Eye HealthLifestyle Topics
Smoking increases the risk of developing cataracts – quit or avoid smoking to help keep your eyes healthy.
Know Your History
Those with a family history of eye disease are at a greater risk for developing eye diseases or conditions themselves.
Water & Contacts Don’t Mix
To help prevent eye infections, contact lenses should be removed before going swimming or in a hot tub.
It's Not OK to Skip a Day
To control glaucoma, take eye drops exactly as prescribed by your ophthalmologist—your sight depends on it.
Give your Eyes a Break
To prevent computer eyestrain, follow the 20-20-20 rule: Every 20 minutes, look at an object 20 feet away for 20 seconds.
Know Your Eye Care Team
Make sure you are seeing the right eye care provider for your condition or treatment.
Are You Fit at 40?
A baseline eye exam is recommended at age 40, when the signs of disease and change in vision may start to occur.
Eyes may change somewhat during pregnancy due to fluid retention, increased blood volume, hormonal fluctuations and other physical shifts that are part of pregnancy. Usually these changes are temporary and resolve after the baby is born, or after weaning a breast-fed child. Vision changes tend to be minor and don’t require a new eyeglass prescription. LASIK surgery should not be done when a woman is pregnant or breastfeeding.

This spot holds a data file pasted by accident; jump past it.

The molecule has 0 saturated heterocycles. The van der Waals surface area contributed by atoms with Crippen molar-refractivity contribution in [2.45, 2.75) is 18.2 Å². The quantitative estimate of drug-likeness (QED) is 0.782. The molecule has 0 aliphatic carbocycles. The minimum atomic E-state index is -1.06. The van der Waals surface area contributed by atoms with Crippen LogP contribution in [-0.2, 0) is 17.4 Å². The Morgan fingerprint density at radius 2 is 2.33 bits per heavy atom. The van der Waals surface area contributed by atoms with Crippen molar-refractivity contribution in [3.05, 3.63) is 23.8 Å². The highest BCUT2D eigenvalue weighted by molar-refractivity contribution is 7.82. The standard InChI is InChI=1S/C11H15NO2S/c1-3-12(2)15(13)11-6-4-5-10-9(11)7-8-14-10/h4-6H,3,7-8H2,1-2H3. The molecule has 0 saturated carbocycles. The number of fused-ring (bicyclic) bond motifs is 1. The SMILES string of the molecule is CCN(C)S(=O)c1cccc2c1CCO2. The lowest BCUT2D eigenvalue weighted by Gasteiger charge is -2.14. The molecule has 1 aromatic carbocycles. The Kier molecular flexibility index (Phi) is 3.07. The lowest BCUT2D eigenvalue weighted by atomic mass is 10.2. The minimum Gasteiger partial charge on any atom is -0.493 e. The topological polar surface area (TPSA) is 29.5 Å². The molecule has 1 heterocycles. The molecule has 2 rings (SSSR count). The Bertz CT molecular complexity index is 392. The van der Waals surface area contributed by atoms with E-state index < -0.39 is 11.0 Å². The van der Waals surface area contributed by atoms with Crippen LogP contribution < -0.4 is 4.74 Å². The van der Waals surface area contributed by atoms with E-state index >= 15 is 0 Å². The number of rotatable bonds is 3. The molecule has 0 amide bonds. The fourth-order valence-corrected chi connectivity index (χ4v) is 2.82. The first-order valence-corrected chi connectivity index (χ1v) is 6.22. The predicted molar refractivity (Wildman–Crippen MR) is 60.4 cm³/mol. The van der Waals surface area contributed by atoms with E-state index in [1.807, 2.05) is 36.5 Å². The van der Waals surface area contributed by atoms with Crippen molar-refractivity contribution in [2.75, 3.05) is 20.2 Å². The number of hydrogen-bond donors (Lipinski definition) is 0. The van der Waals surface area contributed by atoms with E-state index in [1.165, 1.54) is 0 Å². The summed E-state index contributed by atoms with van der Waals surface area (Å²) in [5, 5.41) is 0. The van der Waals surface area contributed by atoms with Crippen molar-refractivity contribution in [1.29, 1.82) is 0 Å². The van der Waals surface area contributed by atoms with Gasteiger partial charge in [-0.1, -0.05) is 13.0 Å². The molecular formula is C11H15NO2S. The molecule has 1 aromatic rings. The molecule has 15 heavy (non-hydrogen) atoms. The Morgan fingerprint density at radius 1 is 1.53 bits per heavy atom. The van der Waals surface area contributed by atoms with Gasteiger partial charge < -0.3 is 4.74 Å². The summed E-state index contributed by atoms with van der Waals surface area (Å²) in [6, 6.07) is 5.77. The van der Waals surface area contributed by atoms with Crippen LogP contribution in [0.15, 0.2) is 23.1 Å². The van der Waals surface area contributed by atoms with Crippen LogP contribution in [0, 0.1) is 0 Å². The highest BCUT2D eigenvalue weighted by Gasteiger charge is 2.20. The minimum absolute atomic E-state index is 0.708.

What to Look For
A condition known as dry eye may result from hormonal fluctuations. Talk to your Eye M.D. about lubricating drops and other treatments that are safe during pregnancy. Wearing contact lenses may be less comfortable when dry eye is present. Eating foods high in omega-3 fatty acids (DHA and EFA), such as salmon, flax seeds and walnuts, may help resolve dry eye and also supports general good health.
If vision becomes very blurry, it may signal high blood pressure or pregnancy-related diabetes. Contact your doctor right away.